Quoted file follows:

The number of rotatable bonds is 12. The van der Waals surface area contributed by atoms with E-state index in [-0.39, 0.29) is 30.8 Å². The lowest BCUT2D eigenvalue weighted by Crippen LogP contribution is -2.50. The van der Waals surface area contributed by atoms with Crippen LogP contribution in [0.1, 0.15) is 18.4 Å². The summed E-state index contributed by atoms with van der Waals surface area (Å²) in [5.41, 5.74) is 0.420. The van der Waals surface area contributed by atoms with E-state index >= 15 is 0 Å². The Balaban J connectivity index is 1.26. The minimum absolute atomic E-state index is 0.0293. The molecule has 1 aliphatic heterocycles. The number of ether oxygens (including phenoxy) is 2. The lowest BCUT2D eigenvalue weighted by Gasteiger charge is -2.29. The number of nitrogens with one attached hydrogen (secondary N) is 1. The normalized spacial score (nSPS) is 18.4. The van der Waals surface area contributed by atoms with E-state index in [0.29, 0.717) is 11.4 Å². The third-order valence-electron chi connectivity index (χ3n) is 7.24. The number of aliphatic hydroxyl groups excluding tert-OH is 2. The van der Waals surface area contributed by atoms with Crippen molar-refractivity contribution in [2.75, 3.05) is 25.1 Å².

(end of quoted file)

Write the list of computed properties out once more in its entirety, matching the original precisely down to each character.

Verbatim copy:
The number of rotatable bonds is 12. The van der Waals surface area contributed by atoms with E-state index in [-0.39, 0.29) is 30.8 Å². The lowest BCUT2D eigenvalue weighted by Crippen LogP contribution is -2.50. The van der Waals surface area contributed by atoms with Crippen LogP contribution in [0.1, 0.15) is 18.4 Å². The summed E-state index contributed by atoms with van der Waals surface area (Å²) in [5.41, 5.74) is 0.420. The van der Waals surface area contributed by atoms with E-state index >= 15 is 0 Å². The Balaban J connectivity index is 1.26. The minimum absolute atomic E-state index is 0.0293. The molecule has 1 aliphatic heterocycles. The number of ether oxygens (including phenoxy) is 2. The lowest BCUT2D eigenvalue weighted by Gasteiger charge is -2.29. The number of nitrogens with one attached hydrogen (secondary N) is 1. The normalized spacial score (nSPS) is 18.4. The van der Waals surface area contributed by atoms with E-state index in [0.29, 0.717) is 11.4 Å². The third-order valence-electron chi connectivity index (χ3n) is 7.24. The number of aliphatic hydroxyl groups excluding tert-OH is 2. The van der Waals surface area contributed by atoms with Crippen molar-refractivity contribution in [2.75, 3.05) is 25.1 Å².